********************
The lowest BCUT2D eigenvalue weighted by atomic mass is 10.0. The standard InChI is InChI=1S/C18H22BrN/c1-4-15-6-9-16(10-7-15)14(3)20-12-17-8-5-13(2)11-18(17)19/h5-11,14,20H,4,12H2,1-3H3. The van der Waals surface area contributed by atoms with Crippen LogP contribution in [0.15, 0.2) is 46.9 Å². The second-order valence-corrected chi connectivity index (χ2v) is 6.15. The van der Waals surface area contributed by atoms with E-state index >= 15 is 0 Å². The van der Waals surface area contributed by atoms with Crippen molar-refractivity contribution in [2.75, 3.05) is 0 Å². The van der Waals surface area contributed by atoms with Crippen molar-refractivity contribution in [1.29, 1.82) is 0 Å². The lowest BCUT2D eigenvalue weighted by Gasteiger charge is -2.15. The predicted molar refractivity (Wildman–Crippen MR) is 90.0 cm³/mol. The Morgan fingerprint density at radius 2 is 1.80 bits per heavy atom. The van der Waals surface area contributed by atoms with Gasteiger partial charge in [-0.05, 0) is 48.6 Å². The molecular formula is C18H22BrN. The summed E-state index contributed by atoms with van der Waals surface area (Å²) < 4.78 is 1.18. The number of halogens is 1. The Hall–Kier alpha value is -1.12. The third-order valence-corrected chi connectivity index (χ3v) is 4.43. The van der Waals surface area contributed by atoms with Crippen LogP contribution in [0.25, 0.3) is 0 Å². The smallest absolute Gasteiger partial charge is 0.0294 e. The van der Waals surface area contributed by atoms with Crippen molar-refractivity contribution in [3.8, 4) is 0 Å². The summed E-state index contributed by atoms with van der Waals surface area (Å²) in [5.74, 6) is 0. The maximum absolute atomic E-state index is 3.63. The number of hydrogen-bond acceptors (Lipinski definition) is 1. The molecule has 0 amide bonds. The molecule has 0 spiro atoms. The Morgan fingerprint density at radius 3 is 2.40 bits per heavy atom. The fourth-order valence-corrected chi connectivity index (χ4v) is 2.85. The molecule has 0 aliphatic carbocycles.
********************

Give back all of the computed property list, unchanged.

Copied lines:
The lowest BCUT2D eigenvalue weighted by atomic mass is 10.0. The standard InChI is InChI=1S/C18H22BrN/c1-4-15-6-9-16(10-7-15)14(3)20-12-17-8-5-13(2)11-18(17)19/h5-11,14,20H,4,12H2,1-3H3. The van der Waals surface area contributed by atoms with Crippen LogP contribution in [0.15, 0.2) is 46.9 Å². The second-order valence-corrected chi connectivity index (χ2v) is 6.15. The van der Waals surface area contributed by atoms with E-state index >= 15 is 0 Å². The van der Waals surface area contributed by atoms with Crippen molar-refractivity contribution in [2.75, 3.05) is 0 Å². The van der Waals surface area contributed by atoms with Crippen molar-refractivity contribution in [1.29, 1.82) is 0 Å². The lowest BCUT2D eigenvalue weighted by Gasteiger charge is -2.15. The predicted molar refractivity (Wildman–Crippen MR) is 90.0 cm³/mol. The Morgan fingerprint density at radius 2 is 1.80 bits per heavy atom. The van der Waals surface area contributed by atoms with Gasteiger partial charge in [-0.05, 0) is 48.6 Å². The molecular formula is C18H22BrN. The summed E-state index contributed by atoms with van der Waals surface area (Å²) < 4.78 is 1.18. The number of halogens is 1. The Hall–Kier alpha value is -1.12. The third-order valence-corrected chi connectivity index (χ3v) is 4.43. The van der Waals surface area contributed by atoms with Crippen LogP contribution in [0.25, 0.3) is 0 Å². The smallest absolute Gasteiger partial charge is 0.0294 e. The van der Waals surface area contributed by atoms with Crippen molar-refractivity contribution in [3.8, 4) is 0 Å². The summed E-state index contributed by atoms with van der Waals surface area (Å²) in [5.74, 6) is 0. The maximum absolute atomic E-state index is 3.63. The number of hydrogen-bond acceptors (Lipinski definition) is 1. The molecule has 0 amide bonds. The molecule has 0 spiro atoms. The Morgan fingerprint density at radius 3 is 2.40 bits per heavy atom. The fourth-order valence-corrected chi connectivity index (χ4v) is 2.85. The molecule has 0 aliphatic carbocycles.